The one thing that irks me is that fans feel that a performer deserves something more than another performer. Sure, pro wrestling is a meritocracy; but it is also an entertainment product. And also claiming that someone deserves something more than another is an example of subjective bias rather than an objective observation. I think part of it comes from, sometimes, an unhealthy attachment to certain performers. I'm not going to sit here and say that another performer deserved to be the TBS Champion over Cargill. One, it is a scripted title. Two, it is a prop and a plot device. And three, if we're going to be subjective here, then I would argue that Cargill is worth the investment—more on that shortly.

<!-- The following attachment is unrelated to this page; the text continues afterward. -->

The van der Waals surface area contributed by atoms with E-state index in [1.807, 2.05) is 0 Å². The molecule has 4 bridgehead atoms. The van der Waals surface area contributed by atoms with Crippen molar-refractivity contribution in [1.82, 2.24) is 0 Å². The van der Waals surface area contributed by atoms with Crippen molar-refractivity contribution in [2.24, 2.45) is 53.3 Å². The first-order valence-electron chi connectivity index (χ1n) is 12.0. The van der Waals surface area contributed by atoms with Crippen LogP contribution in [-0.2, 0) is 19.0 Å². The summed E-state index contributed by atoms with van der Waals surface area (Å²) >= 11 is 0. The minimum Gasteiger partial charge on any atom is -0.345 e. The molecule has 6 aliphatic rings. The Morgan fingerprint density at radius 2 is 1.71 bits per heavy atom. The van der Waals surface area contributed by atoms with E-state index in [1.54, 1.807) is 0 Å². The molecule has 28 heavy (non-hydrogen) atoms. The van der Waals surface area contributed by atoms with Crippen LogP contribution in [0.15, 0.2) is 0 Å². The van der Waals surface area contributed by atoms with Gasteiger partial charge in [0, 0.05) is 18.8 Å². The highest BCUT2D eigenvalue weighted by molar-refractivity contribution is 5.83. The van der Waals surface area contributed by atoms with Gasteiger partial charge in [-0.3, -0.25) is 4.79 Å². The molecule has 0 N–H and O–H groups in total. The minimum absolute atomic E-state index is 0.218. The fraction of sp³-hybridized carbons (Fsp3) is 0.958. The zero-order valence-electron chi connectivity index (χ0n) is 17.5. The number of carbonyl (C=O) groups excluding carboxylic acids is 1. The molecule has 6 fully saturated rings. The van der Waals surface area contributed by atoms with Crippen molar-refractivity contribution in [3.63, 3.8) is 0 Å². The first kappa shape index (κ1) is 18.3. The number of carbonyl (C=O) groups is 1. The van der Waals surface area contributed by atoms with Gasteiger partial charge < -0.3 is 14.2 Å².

It will be a memorable moment when performers like Thunder Rosa and Ruby Soho win AEW championships in front of the cameras; that will happen in due time. However, I think I can accurately say that pro wrestlers are more apt to feel that they earned something rather than deserved something."When" someone "earns" something is up to the promoter; and "when" someone "feels" they have "earned" something is in the eye of the performer themselves. Regardless, just because something doesn't occur now does not always mean that it will never occur.
Beyond that, not every one of your favorites can be featured in a high profile at the same time. There's so many performers and only three hours of television and Tony Khan will present the best TV product he feels he can offer to audiences, even though he is not a great TV writer. Obviously, Khan feels that he can get great TV out of Cargill.
As for the actual "booking" decision—Cargill is a great choice for the first TBS Champion. This is a mid-card women's title that is a plot device to help developing performers hone their character, hone their ability to tell stories, and see how they handle what will be, for many performers, a preliminary significant investment by the promotion. We will see how well Cargill develops as a viable TV character.